Media figures attacked Mexican-flag-wavers, but not those waving Irish, Italian, or Israeli flags

››› ››› JOE BROWN

Following recent demonstrations in which protesters marched against proposed legislation that would criminalize undocumented workers, some in the media have criticized the demonstrators for carrying Mexican flags. But these same media figures have not complained about people waving other nations' flags, such as Irish flags at St. Patrick's Day events, Italian flags at Columbus Day events, or Israeli flags at Israel Day events.

Following the recent demonstrations throughout the United States in which protesters marched against proposed legislation that would criminalize undocumented workers, some in the media have criticized the demonstrators for carrying Mexican flags. But these same media figures have not complained about people waving other nations' flags, such as Irish flags at St. Patrick's Day events, Italian flags at Columbus Day events, or Israeli flags at Israel Day events.

For example, on the March 29 edition of Fox News' The Big Story with John Gibson, syndicated columnist and Fox News contributor Robert D. Novak asked:

NOVAK: Where did all these flags come from? Do the young Latinos keep the Mexican flags in their homes?

[...]

I am no hard-liner on immigration who wants to expel 11 million illegal immigrants, but flags are a symbol of national identity. The student brandishing the Mexican flag signals divided loyalty or perhaps loyalty to a foreign power.

Similarly, on the March 29 broadcast of his nationally syndicated radio program, Bill O'Reilly cited the Mexican flags as evidence of an emerging "race war" in the United States:

O'REILLY: You have no policy unless you have border security. There's no policy. All the other stuff doesn't matter. Because you just cannot keep assimilating millions of people in here at the rate they're coming without unintended consequences. And you've got them all day long.

So now, it's becoming a race war. That's what it's becoming -- a race war. You see half a million people show up in L.A. and they were waving Mexican flags. And they're saying, "Hey, we have a right to be here." No, you don't. If you're illegal, you don't have a right to be here. But they don't see it that way.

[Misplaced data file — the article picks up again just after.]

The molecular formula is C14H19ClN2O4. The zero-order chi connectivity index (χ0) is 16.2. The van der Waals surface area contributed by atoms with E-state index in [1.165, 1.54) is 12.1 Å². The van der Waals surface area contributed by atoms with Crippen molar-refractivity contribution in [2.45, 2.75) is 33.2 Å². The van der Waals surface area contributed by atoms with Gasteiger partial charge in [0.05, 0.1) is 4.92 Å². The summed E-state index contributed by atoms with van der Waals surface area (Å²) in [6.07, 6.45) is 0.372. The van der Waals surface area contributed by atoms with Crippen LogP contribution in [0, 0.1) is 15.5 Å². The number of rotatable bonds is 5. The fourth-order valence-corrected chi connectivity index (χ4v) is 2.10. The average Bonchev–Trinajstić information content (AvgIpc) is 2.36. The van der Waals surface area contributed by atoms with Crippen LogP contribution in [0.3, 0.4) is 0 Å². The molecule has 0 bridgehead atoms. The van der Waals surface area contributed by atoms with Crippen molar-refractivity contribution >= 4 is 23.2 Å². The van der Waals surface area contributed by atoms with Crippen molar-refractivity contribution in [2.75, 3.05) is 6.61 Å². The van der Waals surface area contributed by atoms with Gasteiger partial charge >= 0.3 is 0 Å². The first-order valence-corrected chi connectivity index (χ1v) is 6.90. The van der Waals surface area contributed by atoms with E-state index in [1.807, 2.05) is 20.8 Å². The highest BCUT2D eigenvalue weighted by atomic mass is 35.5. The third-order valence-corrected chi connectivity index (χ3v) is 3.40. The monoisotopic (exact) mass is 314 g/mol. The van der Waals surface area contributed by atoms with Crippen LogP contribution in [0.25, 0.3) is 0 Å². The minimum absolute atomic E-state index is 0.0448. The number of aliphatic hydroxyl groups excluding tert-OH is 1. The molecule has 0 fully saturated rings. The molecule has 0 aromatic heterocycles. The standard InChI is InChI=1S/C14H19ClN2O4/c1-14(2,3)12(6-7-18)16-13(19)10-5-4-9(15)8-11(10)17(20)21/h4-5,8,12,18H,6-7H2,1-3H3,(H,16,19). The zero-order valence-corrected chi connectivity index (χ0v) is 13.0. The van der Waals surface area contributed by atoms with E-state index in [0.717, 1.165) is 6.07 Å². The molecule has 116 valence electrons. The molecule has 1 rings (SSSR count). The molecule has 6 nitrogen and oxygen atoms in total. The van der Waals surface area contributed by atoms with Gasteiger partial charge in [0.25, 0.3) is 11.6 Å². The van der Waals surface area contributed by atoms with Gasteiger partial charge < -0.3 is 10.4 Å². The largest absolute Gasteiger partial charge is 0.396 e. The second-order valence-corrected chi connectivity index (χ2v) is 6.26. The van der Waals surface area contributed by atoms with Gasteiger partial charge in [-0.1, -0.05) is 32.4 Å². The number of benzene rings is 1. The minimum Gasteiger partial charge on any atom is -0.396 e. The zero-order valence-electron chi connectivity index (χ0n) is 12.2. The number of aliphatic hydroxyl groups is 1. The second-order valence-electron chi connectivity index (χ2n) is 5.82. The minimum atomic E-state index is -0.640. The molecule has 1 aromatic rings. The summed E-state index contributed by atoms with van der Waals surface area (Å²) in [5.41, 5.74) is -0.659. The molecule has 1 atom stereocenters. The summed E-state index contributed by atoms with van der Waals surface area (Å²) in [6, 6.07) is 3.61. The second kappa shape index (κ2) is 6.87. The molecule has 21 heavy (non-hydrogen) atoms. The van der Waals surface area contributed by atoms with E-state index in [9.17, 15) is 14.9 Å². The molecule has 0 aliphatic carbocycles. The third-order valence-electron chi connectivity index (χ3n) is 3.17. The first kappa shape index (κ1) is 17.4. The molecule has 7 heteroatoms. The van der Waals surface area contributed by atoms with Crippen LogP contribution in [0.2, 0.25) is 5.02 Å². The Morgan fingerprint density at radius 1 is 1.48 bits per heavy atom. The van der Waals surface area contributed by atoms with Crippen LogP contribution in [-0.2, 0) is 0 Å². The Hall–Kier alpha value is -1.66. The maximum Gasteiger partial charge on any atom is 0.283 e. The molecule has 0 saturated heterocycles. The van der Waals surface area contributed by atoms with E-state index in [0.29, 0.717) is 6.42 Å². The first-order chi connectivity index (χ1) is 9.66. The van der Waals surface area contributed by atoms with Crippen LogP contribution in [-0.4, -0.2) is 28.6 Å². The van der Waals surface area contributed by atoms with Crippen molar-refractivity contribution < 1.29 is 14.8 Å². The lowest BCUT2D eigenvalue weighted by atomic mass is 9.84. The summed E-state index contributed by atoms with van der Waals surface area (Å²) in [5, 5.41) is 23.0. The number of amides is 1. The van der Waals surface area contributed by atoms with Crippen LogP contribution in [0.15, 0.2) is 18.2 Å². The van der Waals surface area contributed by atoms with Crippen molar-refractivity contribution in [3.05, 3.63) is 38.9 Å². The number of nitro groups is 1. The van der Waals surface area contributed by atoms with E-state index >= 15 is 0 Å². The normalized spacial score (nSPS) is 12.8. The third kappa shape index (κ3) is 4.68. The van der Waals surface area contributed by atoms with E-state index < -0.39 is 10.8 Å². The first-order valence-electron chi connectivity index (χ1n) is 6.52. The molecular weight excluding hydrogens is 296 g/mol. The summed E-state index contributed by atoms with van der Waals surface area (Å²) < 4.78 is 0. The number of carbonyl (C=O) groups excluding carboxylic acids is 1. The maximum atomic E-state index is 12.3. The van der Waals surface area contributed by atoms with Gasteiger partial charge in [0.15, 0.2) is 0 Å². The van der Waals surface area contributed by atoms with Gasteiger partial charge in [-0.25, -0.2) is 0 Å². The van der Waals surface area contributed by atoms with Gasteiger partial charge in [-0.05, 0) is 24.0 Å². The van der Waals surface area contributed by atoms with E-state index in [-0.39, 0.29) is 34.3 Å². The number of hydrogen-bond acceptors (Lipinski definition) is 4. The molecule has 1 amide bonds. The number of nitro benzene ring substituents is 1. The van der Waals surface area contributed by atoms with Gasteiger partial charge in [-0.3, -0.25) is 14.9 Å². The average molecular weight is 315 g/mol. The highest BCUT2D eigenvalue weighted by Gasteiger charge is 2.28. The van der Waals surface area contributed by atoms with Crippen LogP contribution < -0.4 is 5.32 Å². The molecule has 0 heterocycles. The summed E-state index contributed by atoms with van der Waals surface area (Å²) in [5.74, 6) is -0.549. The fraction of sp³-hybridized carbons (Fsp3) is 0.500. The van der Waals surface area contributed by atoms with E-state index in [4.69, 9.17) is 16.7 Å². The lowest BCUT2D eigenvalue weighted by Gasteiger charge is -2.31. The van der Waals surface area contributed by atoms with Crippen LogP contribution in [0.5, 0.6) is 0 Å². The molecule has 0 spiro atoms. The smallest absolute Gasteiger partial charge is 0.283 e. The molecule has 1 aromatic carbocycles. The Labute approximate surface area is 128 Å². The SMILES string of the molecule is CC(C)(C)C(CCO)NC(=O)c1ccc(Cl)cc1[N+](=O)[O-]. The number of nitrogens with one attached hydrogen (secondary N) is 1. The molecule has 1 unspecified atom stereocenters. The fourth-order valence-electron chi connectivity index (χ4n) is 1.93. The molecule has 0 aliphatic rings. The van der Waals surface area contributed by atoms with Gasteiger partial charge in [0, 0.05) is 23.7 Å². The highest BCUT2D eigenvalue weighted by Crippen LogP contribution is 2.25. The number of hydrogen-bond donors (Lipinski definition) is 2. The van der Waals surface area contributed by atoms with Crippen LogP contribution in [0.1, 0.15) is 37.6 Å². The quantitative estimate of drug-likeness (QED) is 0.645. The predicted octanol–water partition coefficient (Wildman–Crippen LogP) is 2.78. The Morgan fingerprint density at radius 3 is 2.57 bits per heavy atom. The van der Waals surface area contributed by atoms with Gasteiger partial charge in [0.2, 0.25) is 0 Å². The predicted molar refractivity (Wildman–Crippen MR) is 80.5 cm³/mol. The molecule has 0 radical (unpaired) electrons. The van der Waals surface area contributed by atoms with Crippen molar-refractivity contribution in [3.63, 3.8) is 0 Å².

In addition to Novak and O'Reilly, the following media figures have also criticized those who waved Mexican flags at the recent protests without criticizing similar flag-waving on behalf of other nations:

  • Weekly Standard executive editor Fred Barnes stated on the March 27 edition of Fox News' Special Report with Brit Hume that "a lot of illegal immigrants ... waving Mexican flags, that doesn't help their cause." Barnes also stated that waving Mexican flags "just alienates Americans and will only further anger the anti-immigrant forces."
  • On the March 27 edition of CNN's The Situation Room with Wolf Blitzer, CNN anchor Jack Cafferty declared: "These folks march around our streets carrying Mexican flags and complaining the United States may actually want to have some control over who comes here. Imagine that." On the March 30 edition of The Situation Room, Cafferty also stated: "Mexican demonstrators blocking southern California freeways and other streets around the country while waving the Mexican flag in the faces of U.S. citizens is probably not going to win them a lot of friends here."
  • On the March 27 edition of CNN's Lou Dobbs Tonight, Dobbs asked reporter Peter Viles: "Did you have the opportunity to ask [protestors] why they are waving a Mexican flag when they are talking about U.S. rights?" Viles responded that "[o]ne woman told us, 'Yes, I am an American, but I have to stand up for my culture, and I have to support my heritage and other people with that heritage.' " Viles said the woman's statement was "[n]ot a particularly American idea when it comes to civics and politics, but it is certainly prevailing here [at the protests] in Los Angeles."
  • In a March 28 syndicated column, National Review editor Rich Lowry wrote that what makes the display of Mexican flags "ominous is their hint of a large, unassimilated population existing outside America's laws and exhibiting absolutely no sheepishness about it."